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Parenting can be a challenge, especially working out the best way to help your child grow up. Most young people want a good relationship with their family, even if they don't show it.
As they grow up they are figuring out who they are and finding a place in their family and community. They may try to be independent, but they still need you. Show them you care and are interested in what is happening in their life. Try not to interrupt them when they are speaking, and check you have understood them before you speak.
At some point, your child will make a decision about using alcohol and other drugs. Many young people in New Zealand choose to try it, some of them will get into difficulties because of it, and a few will develop long term problems. There are things you can do as a family to guide your young person and reduce the chance of their running into difficulties or developing long term problems.
People use alcohol and other drug to relax, reward themselves, or avoid feelings. Young people will observe and learn from this behaviour as it happens around them, therefore it is important to do fun things with them without alcohol or drugs.
Starting a conversation about alcohol and other drugs is more important than the outcome of the conversation.
You can use current events to bring up the topic. For example, if drug use is shown on TV, ask your child or young person what they think about it. Listen, and correct any incorrect information. Parents of primary school-aged children tell us this approach worked for them, and they were surprised at how much their children had already seen or heard.
Listen to what they have to say. Try not to interrupt or have a strong reaction. Having an early, rational conversation gives your young person confidence that if something comes up, they can speak to you.
Learning about control, testing and setting boundaries is part of growing up. Some parents help their young people learn these skills by discussing ‘softer’ and ‘harder’ boundaries. Softer boundaries are when they should be thinking, “I should stop now,” and harder boundaries are when they should be thinking, “I never want to get here.”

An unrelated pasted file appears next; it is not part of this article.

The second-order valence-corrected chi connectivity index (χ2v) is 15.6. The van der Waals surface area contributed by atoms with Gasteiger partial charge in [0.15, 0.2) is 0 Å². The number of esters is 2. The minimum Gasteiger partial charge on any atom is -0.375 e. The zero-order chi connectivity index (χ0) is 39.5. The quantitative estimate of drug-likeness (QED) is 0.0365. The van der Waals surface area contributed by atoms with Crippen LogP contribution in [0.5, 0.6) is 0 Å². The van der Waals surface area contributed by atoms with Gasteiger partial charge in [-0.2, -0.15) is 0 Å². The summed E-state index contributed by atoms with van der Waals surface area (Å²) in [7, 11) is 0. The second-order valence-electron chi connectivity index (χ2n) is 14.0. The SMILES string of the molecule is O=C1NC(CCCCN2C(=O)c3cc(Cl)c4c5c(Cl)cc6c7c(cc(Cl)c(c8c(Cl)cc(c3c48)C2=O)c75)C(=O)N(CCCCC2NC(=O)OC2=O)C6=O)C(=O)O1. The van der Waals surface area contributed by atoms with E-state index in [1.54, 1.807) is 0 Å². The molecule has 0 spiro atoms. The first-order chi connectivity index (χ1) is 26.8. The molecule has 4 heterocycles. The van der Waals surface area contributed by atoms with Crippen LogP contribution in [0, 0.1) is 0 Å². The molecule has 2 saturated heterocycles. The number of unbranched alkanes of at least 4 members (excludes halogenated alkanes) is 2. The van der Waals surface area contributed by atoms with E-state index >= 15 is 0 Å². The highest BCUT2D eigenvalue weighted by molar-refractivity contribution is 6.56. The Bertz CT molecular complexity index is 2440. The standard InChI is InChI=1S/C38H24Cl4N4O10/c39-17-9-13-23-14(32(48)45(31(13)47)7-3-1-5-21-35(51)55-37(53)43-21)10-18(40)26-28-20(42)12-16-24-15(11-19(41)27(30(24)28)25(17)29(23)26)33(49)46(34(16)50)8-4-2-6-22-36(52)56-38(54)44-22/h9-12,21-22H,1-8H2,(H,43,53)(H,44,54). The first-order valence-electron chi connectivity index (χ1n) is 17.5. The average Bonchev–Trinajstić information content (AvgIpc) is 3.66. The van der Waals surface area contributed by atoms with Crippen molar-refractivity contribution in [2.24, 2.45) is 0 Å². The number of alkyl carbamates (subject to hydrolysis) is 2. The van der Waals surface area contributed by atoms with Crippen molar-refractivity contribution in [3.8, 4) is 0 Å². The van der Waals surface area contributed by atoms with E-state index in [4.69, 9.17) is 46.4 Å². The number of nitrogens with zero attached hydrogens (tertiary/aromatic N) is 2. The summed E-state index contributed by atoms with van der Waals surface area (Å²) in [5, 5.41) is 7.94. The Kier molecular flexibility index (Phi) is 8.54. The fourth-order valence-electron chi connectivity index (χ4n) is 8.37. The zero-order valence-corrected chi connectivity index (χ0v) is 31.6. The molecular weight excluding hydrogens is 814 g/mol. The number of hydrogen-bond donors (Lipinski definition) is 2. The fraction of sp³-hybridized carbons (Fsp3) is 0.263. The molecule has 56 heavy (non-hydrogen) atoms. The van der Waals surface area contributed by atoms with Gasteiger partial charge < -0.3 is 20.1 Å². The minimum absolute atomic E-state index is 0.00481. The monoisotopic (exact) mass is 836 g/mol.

Conversations with young people are a chance for them to ask for help from parents or other family members. It is the chance to set clear expectations, with realistic consequences if those expectations are broken. This is especially important for younger children, who are just beginning to develop more control over what they do.
Sometimes young people are well attuned to hearing when we think they can do better, and not as when we are proud of them. A New Zealand study found that many young people who had difficulties with alcohol and other drugs thought they would have stayed in school or had less problems if they knew someone cared about them.
If young people are learning about drinking by observing adult behavior, they are learning the wrong indicators. Teenage bodies handle alcohol differently from adult bodies. They are less sensitive to the physical indicators of being drunk such as slurring words and swaying.
If a teenager is slurring words or swaying, monitor them closely and possibly seek medical help, they are already in the later stages of drunkenness. For some young people, drinking under supervision can build false confidence, meaning they drink more than they otherwise would in unsupervised and less safe situations.
How you approach this issue depends on their age, the amount they are using, and the type of drug. Not all drug use results in harm or leads to addiction. Take some time, think about what you want to say, be as calm as possible when you start the conversation. Sometimes speaking to someone else first can support you to plan what is most important for you to say.
Do not start a conversation with a young person when they are under the influence of alcohol or other drugs. It can help to let them know you want to speak to them, and give them time to think and manage their emotions before talking. Most importantly make sure you let them know you care, and that is the main point they take away from the conversation.
We will soon have more information to help you plan for a conversation with your children about drugs and alcohol.